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Americans’ Well-Being: Differences Among Population Groups

  • Frank M. Andrews
  • Stephen B. Withey

Abstract

Any study of the distributions of perspectives on well-being in American society should find out whether particular perspectives occur more often in one social group or social category than in another. This chapter reports such an analysis. When we think of social conditions we tend to think of the rich and the poor, the educated and uneducated, men and women, the old and the young, and so forth. Such images often involve stereotypes of the life of the relatively well-off, the roles of the housewife and mother, or the restricted lives of senior citizens. Though differences among these groups may sometimes be overdramatized and almost caricatured, they frequently do serve as indicators of social conditions that are shared by large proportions of the people so categorized.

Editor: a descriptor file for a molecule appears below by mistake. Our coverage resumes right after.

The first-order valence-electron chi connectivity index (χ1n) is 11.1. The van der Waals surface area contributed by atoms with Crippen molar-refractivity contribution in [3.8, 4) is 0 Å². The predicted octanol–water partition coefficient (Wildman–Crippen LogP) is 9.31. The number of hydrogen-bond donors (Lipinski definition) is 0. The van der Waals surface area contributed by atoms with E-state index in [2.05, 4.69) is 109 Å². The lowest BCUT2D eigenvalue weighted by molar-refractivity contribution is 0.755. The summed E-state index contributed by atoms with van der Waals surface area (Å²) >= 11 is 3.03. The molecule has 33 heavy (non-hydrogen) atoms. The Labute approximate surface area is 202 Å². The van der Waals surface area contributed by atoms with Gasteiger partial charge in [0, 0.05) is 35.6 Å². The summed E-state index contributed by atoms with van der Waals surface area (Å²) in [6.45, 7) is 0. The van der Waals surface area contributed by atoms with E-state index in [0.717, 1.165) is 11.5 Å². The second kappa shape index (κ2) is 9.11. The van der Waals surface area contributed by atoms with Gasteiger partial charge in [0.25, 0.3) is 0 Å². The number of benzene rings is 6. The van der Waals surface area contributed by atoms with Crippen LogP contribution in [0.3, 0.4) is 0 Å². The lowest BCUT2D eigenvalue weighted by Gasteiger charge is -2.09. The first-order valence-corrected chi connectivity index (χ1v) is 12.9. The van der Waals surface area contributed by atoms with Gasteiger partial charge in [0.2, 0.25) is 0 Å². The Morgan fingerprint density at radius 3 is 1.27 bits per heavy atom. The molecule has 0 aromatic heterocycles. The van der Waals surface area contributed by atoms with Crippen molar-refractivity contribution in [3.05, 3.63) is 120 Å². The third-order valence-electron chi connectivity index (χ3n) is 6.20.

Keywords

Social Group Marital Satisfaction Social Category Married People Average Satisfaction 
These keywords were added by machine and not by the authors. This process is experimental and the keywords may be updated as the learning algorithm improves.

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Copyright information

© Plenum Press, New York 1976

Authors and Affiliations

  • Frank M. Andrews
    • 1
  • Stephen B. Withey
    • 1
  1. 1.Institute for Social ResearchUniversity of MichiganAnn ArborUSA

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